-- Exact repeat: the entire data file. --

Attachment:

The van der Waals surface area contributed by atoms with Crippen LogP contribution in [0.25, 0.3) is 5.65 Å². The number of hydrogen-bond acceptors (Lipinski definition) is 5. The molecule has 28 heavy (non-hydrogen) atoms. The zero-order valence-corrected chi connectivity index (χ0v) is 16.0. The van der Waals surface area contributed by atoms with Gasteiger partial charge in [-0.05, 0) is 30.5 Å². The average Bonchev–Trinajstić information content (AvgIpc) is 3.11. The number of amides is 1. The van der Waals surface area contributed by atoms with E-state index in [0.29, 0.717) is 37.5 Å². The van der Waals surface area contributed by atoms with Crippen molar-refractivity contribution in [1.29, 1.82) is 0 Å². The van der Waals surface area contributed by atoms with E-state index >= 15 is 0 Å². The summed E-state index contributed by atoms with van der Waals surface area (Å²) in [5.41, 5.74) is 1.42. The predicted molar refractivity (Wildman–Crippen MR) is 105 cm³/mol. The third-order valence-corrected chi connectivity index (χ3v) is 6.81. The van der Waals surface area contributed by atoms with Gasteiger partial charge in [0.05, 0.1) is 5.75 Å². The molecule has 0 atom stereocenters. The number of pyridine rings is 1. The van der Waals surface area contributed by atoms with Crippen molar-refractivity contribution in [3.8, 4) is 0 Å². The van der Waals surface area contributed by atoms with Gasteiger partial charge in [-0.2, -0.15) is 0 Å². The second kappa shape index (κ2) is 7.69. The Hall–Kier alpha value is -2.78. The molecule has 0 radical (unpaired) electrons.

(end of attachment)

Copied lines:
The van der Waals surface area contributed by atoms with Crippen LogP contribution in [0.25, 0.3) is 5.65 Å². The number of hydrogen-bond acceptors (Lipinski definition) is 5. The molecule has 28 heavy (non-hydrogen) atoms. The zero-order valence-corrected chi connectivity index (χ0v) is 16.0. The van der Waals surface area contributed by atoms with Gasteiger partial charge in [-0.05, 0) is 30.5 Å². The average Bonchev–Trinajstić information content (AvgIpc) is 3.11. The number of amides is 1. The van der Waals surface area contributed by atoms with E-state index in [0.29, 0.717) is 37.5 Å². The van der Waals surface area contributed by atoms with Crippen molar-refractivity contribution in [1.29, 1.82) is 0 Å². The van der Waals surface area contributed by atoms with E-state index >= 15 is 0 Å². The summed E-state index contributed by atoms with van der Waals surface area (Å²) in [5.41, 5.74) is 1.42. The predicted molar refractivity (Wildman–Crippen MR) is 105 cm³/mol. The third-order valence-corrected chi connectivity index (χ3v) is 6.81. The van der Waals surface area contributed by atoms with Gasteiger partial charge in [0.05, 0.1) is 5.75 Å². The molecule has 0 atom stereocenters. The number of pyridine rings is 1. The van der Waals surface area contributed by atoms with Crippen molar-refractivity contribution in [3.8, 4) is 0 Å². The van der Waals surface area contributed by atoms with Gasteiger partial charge in [-0.2, -0.15) is 0 Å². The second kappa shape index (κ2) is 7.69. The Hall–Kier alpha value is -2.78. The molecule has 0 radical (unpaired) electrons.